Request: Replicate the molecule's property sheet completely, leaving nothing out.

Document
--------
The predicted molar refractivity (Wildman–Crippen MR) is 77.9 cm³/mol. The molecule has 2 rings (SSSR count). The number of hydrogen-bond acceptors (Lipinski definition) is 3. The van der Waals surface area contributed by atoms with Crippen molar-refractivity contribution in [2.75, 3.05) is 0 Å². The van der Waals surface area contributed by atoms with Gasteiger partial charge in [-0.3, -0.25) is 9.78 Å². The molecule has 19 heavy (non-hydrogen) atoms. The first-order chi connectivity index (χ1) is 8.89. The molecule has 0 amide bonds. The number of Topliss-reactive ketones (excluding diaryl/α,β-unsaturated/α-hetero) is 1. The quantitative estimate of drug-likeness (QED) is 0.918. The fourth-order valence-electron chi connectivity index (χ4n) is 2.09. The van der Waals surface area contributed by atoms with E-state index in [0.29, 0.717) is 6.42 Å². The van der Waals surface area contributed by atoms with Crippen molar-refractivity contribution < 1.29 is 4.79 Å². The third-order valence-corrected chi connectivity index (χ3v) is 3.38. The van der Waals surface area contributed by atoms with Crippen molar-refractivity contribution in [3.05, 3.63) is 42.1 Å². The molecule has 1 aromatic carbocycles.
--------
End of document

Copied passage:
The predicted molar refractivity (Wildman–Crippen MR) is 77.9 cm³/mol. The molecule has 2 rings (SSSR count). The number of hydrogen-bond acceptors (Lipinski definition) is 3. The van der Waals surface area contributed by atoms with Crippen molar-refractivity contribution in [2.75, 3.05) is 0 Å². The van der Waals surface area contributed by atoms with Gasteiger partial charge in [-0.3, -0.25) is 9.78 Å². The molecule has 19 heavy (non-hydrogen) atoms. The first-order chi connectivity index (χ1) is 8.89. The molecule has 0 amide bonds. The number of Topliss-reactive ketones (excluding diaryl/α,β-unsaturated/α-hetero) is 1. The quantitative estimate of drug-likeness (QED) is 0.918. The fourth-order valence-electron chi connectivity index (χ4n) is 2.09. The van der Waals surface area contributed by atoms with E-state index in [0.29, 0.717) is 6.42 Å². The van der Waals surface area contributed by atoms with Crippen molar-refractivity contribution < 1.29 is 4.79 Å². The third-order valence-corrected chi connectivity index (χ3v) is 3.38. The van der Waals surface area contributed by atoms with Crippen molar-refractivity contribution in [3.05, 3.63) is 42.1 Å². The molecule has 1 aromatic carbocycles.